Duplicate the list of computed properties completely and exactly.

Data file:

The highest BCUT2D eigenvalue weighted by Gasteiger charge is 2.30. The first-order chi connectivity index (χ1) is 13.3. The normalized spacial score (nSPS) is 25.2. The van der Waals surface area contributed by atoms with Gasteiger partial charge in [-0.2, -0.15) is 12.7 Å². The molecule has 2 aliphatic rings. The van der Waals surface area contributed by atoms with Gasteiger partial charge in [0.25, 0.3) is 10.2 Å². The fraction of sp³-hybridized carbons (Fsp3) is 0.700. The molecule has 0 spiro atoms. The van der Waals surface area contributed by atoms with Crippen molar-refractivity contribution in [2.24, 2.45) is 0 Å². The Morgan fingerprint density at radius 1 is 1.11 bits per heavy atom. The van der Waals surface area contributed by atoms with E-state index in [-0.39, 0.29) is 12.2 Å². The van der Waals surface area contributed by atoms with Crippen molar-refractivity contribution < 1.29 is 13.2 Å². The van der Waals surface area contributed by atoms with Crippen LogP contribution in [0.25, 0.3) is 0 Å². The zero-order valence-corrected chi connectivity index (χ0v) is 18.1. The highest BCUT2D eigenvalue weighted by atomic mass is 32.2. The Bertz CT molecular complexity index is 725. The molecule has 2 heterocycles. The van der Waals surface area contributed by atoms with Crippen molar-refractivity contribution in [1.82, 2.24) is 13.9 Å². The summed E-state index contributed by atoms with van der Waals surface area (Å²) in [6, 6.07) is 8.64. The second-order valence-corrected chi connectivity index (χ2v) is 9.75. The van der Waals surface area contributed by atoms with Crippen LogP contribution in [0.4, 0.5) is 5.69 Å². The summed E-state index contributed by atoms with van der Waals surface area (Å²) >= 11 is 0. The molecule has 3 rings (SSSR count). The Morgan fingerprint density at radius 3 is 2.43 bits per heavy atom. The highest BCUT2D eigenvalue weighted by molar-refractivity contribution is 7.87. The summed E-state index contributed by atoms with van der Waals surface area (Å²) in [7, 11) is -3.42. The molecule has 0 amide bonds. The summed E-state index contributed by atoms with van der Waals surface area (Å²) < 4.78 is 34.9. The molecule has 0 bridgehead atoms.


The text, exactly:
The highest BCUT2D eigenvalue weighted by Gasteiger charge is 2.30. The first-order chi connectivity index (χ1) is 13.3. The normalized spacial score (nSPS) is 25.2. The van der Waals surface area contributed by atoms with Gasteiger partial charge in [-0.2, -0.15) is 12.7 Å². The molecule has 2 aliphatic rings. The van der Waals surface area contributed by atoms with Gasteiger partial charge in [0.25, 0.3) is 10.2 Å². The fraction of sp³-hybridized carbons (Fsp3) is 0.700. The molecule has 0 spiro atoms. The van der Waals surface area contributed by atoms with Crippen molar-refractivity contribution in [2.24, 2.45) is 0 Å². The Morgan fingerprint density at radius 1 is 1.11 bits per heavy atom. The van der Waals surface area contributed by atoms with E-state index in [-0.39, 0.29) is 12.2 Å². The van der Waals surface area contributed by atoms with Crippen molar-refractivity contribution < 1.29 is 13.2 Å². The van der Waals surface area contributed by atoms with Crippen LogP contribution in [0.25, 0.3) is 0 Å². The zero-order valence-corrected chi connectivity index (χ0v) is 18.1. The highest BCUT2D eigenvalue weighted by atomic mass is 32.2. The Bertz CT molecular complexity index is 725. The molecule has 2 heterocycles. The van der Waals surface area contributed by atoms with Crippen molar-refractivity contribution in [1.82, 2.24) is 13.9 Å². The summed E-state index contributed by atoms with van der Waals surface area (Å²) in [6, 6.07) is 8.64. The second-order valence-corrected chi connectivity index (χ2v) is 9.75. The van der Waals surface area contributed by atoms with Crippen LogP contribution in [0.4, 0.5) is 5.69 Å². The summed E-state index contributed by atoms with van der Waals surface area (Å²) >= 11 is 0. The molecule has 3 rings (SSSR count). The Morgan fingerprint density at radius 3 is 2.43 bits per heavy atom. The highest BCUT2D eigenvalue weighted by molar-refractivity contribution is 7.87. The summed E-state index contributed by atoms with van der Waals surface area (Å²) in [7, 11) is -3.42. The molecule has 0 amide bonds. The summed E-state index contributed by atoms with van der Waals surface area (Å²) < 4.78 is 34.9. The molecule has 0 bridgehead atoms.